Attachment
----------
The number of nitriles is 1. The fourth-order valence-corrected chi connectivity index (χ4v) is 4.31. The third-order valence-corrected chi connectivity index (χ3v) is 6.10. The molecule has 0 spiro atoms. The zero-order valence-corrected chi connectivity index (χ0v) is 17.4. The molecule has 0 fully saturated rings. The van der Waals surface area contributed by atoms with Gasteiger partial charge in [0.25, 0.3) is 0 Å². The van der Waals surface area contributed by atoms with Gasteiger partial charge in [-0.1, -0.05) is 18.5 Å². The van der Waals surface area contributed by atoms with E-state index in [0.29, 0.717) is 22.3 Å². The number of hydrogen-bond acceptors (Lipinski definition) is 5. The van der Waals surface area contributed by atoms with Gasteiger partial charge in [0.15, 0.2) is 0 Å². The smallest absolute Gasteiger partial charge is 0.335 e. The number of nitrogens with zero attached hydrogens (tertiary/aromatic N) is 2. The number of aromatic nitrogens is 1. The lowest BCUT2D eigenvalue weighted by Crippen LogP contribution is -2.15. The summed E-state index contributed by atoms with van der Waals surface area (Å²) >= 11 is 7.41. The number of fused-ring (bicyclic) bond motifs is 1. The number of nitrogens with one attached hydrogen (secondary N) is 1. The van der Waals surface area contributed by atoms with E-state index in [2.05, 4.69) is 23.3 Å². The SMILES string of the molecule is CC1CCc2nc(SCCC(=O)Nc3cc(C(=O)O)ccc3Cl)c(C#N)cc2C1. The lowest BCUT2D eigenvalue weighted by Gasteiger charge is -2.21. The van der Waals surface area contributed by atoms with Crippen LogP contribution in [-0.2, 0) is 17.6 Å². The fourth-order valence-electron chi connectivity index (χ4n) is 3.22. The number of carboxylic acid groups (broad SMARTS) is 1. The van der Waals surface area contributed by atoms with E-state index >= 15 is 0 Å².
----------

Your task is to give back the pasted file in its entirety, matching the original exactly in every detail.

The number of nitriles is 1. The fourth-order valence-corrected chi connectivity index (χ4v) is 4.31. The third-order valence-corrected chi connectivity index (χ3v) is 6.10. The molecule has 0 spiro atoms. The zero-order valence-corrected chi connectivity index (χ0v) is 17.4. The molecule has 0 fully saturated rings. The van der Waals surface area contributed by atoms with Gasteiger partial charge in [0.25, 0.3) is 0 Å². The van der Waals surface area contributed by atoms with Gasteiger partial charge in [-0.1, -0.05) is 18.5 Å². The van der Waals surface area contributed by atoms with E-state index in [0.29, 0.717) is 22.3 Å². The number of hydrogen-bond acceptors (Lipinski definition) is 5. The van der Waals surface area contributed by atoms with Gasteiger partial charge in [0.15, 0.2) is 0 Å². The smallest absolute Gasteiger partial charge is 0.335 e. The number of nitrogens with zero attached hydrogens (tertiary/aromatic N) is 2. The number of aromatic nitrogens is 1. The lowest BCUT2D eigenvalue weighted by Crippen LogP contribution is -2.15. The summed E-state index contributed by atoms with van der Waals surface area (Å²) >= 11 is 7.41. The number of fused-ring (bicyclic) bond motifs is 1. The number of nitrogens with one attached hydrogen (secondary N) is 1. The van der Waals surface area contributed by atoms with E-state index in [2.05, 4.69) is 23.3 Å². The SMILES string of the molecule is CC1CCc2nc(SCCC(=O)Nc3cc(C(=O)O)ccc3Cl)c(C#N)cc2C1. The lowest BCUT2D eigenvalue weighted by Gasteiger charge is -2.21. The van der Waals surface area contributed by atoms with Crippen LogP contribution in [-0.2, 0) is 17.6 Å². The fourth-order valence-electron chi connectivity index (χ4n) is 3.22. The number of carboxylic acid groups (broad SMARTS) is 1. The van der Waals surface area contributed by atoms with E-state index >= 15 is 0 Å².